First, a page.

MR. MELCHERT: Mm-hmm. True.
MR. PRITIKIN: Two, your involvement with the Wiley circle, was this the beginning of the end of you being a, quote, ceramic artist?
MR. MELCHERT: Okay. I can remember a point at which I was trying to think in terms of rooms as opposed to doing an object that would probably be seen in an interior. I wanted to think in terms of the space and then make objects that somehow energized the space, or worked with the space.
MR. PRITIKIN: Where did that idea come from?
MR. MELCHERT: I think that came from contact with Bruce. One of the first things of his – one of the first performances of his that I remember was one he told me about that he’d done at the Whitney in New York, where he stood near the wall and would just fall into the wall. And he’d stand back up and he’d fall. And of course, he started hurting himself, but nevertheless, it was this relation to the space. And I found that so intriguing.
And often there would be things that I would hear that I didn’t understand; I couldn’t fathom. So I just had to work at it, you know, and I’d keep thinking about these things and so on. And you can’t be making objects that are somewhat, like, isolated and unrelated to other things and be thinking about this other stuff.
One of the first series of pieces that I did – oh, I haven’t mentioned John Cage. Goodness. Reading Silence [Silence; Lectures and Writings. Middleton, Conn.: Wesleyan University Press,1961] really had a big effect on me. And that came during these same years.
MR. PRITIKIN: You met John in the ’60s.
MR. MELCHERT: I met him in the ’60s, and met him more often in the ’70s. But the book Silence had a profound effect on me. The interesting thing is, I came across it, oh, sometime in the last couple years, and I said, “Oh, I’ve just got to reread this,” and I couldn’t find anything in there that said anything to me, whereas initially it was so loaded.
MR. PRITIKIN: Does that mean it was – it’s become – it was so seminal that it became self-evident, or that you’ve outgrown it?
MR. MELCHERT: No, I think what happened, later it was – I was always told that you had to read – there’s a Thomas Wolfe book, not You Can’t Go Home Again – what’s the other one, big one? In any event, there’s a novel by Thomas Wolfe that you shouldn’t bother reading once you’re past 18. Well, I felt that there was a time when I really connected with what was in Silence.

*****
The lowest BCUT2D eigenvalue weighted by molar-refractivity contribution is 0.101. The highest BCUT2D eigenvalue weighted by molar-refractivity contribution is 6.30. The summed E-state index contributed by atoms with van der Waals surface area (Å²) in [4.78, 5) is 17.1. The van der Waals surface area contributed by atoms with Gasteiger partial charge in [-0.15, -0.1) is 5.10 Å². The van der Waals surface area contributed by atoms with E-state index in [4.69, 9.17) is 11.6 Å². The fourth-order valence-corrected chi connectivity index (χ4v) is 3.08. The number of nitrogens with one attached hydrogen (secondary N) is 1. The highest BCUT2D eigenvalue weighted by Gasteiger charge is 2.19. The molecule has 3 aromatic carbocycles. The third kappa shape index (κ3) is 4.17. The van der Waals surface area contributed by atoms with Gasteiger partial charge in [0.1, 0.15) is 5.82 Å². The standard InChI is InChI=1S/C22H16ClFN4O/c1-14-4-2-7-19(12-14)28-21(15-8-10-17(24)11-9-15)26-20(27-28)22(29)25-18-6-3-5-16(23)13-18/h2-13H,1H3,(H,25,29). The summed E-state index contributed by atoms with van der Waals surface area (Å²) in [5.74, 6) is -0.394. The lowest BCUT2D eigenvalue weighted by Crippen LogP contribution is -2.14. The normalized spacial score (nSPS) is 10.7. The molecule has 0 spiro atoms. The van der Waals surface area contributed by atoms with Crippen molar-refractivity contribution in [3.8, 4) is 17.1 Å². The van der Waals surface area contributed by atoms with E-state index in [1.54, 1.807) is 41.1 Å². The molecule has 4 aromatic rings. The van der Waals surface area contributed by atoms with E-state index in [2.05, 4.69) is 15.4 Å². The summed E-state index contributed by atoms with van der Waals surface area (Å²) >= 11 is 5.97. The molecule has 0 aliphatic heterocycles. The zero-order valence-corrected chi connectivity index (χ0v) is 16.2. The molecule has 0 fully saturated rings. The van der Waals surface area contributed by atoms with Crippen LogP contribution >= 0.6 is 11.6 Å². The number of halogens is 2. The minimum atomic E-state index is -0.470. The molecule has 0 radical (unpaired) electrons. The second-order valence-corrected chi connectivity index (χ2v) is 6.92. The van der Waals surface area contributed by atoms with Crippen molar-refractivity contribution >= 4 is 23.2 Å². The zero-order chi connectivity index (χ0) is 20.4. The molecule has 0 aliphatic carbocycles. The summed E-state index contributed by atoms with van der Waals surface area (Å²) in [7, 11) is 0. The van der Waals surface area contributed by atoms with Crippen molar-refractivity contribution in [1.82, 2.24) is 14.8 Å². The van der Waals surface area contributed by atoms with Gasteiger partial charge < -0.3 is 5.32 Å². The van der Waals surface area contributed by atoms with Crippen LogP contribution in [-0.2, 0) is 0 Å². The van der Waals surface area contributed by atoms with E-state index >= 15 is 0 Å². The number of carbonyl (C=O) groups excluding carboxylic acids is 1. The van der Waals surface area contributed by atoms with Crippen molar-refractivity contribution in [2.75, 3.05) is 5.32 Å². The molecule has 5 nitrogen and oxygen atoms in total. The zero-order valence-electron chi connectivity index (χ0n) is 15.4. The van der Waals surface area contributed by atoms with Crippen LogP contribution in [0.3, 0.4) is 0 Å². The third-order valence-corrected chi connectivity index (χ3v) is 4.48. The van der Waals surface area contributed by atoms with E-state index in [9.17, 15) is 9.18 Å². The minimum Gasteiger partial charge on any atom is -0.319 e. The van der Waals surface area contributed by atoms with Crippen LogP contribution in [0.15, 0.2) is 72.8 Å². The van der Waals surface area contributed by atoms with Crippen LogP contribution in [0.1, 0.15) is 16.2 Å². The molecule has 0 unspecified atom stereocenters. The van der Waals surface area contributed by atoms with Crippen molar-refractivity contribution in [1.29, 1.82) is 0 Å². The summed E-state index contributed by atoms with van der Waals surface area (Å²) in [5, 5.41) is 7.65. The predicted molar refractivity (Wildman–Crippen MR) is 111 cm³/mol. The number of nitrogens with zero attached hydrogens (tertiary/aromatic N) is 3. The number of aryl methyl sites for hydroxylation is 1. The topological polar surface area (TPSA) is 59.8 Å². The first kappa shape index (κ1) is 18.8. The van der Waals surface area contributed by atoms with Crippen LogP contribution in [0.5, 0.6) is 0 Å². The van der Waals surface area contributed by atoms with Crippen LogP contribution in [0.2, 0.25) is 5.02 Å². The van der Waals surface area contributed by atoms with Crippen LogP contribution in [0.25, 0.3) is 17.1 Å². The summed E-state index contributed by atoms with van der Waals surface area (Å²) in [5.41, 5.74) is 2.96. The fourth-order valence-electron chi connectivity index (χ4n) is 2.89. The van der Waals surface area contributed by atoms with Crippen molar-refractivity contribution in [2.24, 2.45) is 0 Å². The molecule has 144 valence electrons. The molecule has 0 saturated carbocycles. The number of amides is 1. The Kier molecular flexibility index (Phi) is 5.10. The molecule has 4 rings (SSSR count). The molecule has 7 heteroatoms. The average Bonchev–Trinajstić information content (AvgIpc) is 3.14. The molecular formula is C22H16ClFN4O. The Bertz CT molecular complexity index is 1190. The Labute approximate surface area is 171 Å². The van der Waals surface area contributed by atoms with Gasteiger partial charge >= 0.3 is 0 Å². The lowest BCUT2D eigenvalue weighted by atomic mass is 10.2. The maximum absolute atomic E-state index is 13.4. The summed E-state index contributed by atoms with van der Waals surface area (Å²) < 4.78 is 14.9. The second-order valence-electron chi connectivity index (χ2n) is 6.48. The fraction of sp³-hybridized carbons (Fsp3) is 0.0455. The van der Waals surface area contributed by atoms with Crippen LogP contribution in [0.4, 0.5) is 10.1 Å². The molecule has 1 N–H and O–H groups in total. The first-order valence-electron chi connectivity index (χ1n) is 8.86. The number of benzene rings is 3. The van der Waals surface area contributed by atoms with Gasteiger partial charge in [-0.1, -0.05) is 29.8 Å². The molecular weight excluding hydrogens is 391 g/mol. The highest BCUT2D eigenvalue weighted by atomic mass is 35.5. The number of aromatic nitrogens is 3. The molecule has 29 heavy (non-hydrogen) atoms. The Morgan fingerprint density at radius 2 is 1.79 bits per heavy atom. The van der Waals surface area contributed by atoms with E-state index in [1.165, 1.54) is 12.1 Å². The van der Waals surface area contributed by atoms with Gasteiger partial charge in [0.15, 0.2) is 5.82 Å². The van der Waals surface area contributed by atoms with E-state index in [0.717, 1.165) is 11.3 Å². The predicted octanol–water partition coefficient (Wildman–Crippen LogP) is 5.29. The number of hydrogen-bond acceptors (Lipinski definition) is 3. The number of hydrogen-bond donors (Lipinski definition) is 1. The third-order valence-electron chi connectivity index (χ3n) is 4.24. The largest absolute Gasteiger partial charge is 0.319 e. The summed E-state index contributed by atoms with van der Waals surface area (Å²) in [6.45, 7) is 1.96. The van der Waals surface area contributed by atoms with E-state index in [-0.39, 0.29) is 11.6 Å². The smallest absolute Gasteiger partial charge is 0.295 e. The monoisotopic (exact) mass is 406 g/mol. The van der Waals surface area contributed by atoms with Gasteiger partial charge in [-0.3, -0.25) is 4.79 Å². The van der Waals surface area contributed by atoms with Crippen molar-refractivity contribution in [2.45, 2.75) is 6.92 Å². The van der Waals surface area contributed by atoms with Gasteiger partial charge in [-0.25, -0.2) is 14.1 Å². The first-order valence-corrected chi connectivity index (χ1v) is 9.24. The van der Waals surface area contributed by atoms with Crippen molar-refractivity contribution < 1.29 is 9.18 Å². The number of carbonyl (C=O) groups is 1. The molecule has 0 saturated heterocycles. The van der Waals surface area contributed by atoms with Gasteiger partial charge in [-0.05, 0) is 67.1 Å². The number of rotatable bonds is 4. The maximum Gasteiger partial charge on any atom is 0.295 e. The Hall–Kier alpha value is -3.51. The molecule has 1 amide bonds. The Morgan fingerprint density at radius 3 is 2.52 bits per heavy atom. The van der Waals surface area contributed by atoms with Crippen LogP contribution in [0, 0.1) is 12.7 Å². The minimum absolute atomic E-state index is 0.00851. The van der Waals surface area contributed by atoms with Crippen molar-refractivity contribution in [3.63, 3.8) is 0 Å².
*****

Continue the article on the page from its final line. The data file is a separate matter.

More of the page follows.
And I found two ways in which I could, with an object, engage the room. I did pieces that had to do with shadows, where, using ambient light, a piece could change throughout the day, because my objects on it simply cast shadows. They were there to cast shadows.
MR. PRITIKIN: These were still ceramics objects?
MR. MELCHERT: They were still ceramic objects. There’s one right next to you there. You see there’s a cup on the thing? Well, on the slab itself is the word “Listen.” The cup is a little like this only, curiously, it’s turned down, and there’s a little thing in there.
But I did shadow pieces.
MR. PRITIKIN: So that was one way –
MR. MELCHERT: That was one way.
MR. PRITIKIN: – and you said there was a second.
MR. MELCHERT: The other was – we listened to things. And another that I did – Rene de Rosa has one of these pieces.
I got very interested in photography, not photography the way a photographer would, but photographs. I didn’t get interested in photography; I got interested in photographs. And I couldn’t get over the notion that you have a positive and you have a negative, and your negative is as positive as the positive. That was intriguing.
Well, anyway, we had a little darkroom, and I used to print pictures of the kids all the time and stuff. I did go around the house and take pictures and then print them out. I did a short series of slabs that were square, and it would be – I would make on it something that was like a photograph you’d take. There’d be a hand and there’d be an ashtray, and there might be a cup in there, as though it were a photograph taken of a table, only it was three-dimensional. And then there would be a square within it where it was actually colored, and that’s where the ashtray was.
Now, there always had to be a hand in this, but the hand was in the part that – it was in the negative, and this is what you didn’t print, and therefore it would never change and would never become positive. But the part that was in the colored area, the ashtray, was part of our world because it had been printed. Well, what – you were to use the ashtray. In those days, we all smoked, so you’d put your hand near the ashtray to flick the ash off your cigarette, and your hand would complete this situation. Anyway, it was a series that nobody would know what to do with because we don’t smoke, you know. [Laughs.]
But it had to do with the piece coming alive only when being completed, only when it was being used. And you had to be able to see that here was the potential. There was always potential, and never realized.
MR. PRITIKIN: So you were bringing conceptual and environmental installation ideas into the ceramics.
MR. MELCHERT: Yeah, into the ceramics, yeah. And that’s also part of the ’60s.
MR. PRITIKIN: Right.